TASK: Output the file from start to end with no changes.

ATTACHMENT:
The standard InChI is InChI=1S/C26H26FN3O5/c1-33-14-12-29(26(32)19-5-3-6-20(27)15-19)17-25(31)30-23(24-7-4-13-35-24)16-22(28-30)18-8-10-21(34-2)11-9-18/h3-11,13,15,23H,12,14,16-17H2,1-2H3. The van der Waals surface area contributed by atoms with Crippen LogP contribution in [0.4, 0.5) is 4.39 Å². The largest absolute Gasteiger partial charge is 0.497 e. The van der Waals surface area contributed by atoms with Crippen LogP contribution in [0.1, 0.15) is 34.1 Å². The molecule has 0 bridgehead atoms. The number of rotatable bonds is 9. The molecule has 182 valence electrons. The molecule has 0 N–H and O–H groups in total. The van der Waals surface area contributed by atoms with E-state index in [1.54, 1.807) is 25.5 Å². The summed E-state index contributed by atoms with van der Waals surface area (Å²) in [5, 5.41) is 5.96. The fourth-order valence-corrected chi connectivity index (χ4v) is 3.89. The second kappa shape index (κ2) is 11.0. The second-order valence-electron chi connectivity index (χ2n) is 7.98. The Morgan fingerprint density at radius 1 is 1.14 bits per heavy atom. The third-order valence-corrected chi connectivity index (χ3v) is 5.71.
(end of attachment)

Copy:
The standard InChI is InChI=1S/C26H26FN3O5/c1-33-14-12-29(26(32)19-5-3-6-20(27)15-19)17-25(31)30-23(24-7-4-13-35-24)16-22(28-30)18-8-10-21(34-2)11-9-18/h3-11,13,15,23H,12,14,16-17H2,1-2H3. The van der Waals surface area contributed by atoms with Crippen LogP contribution in [0.4, 0.5) is 4.39 Å². The largest absolute Gasteiger partial charge is 0.497 e. The van der Waals surface area contributed by atoms with Crippen LogP contribution in [0.1, 0.15) is 34.1 Å². The molecule has 0 bridgehead atoms. The number of rotatable bonds is 9. The molecule has 182 valence electrons. The molecule has 0 N–H and O–H groups in total. The van der Waals surface area contributed by atoms with E-state index in [1.54, 1.807) is 25.5 Å². The summed E-state index contributed by atoms with van der Waals surface area (Å²) in [5, 5.41) is 5.96. The fourth-order valence-corrected chi connectivity index (χ4v) is 3.89. The second kappa shape index (κ2) is 11.0. The second-order valence-electron chi connectivity index (χ2n) is 7.98. The Morgan fingerprint density at radius 1 is 1.14 bits per heavy atom. The third-order valence-corrected chi connectivity index (χ3v) is 5.71.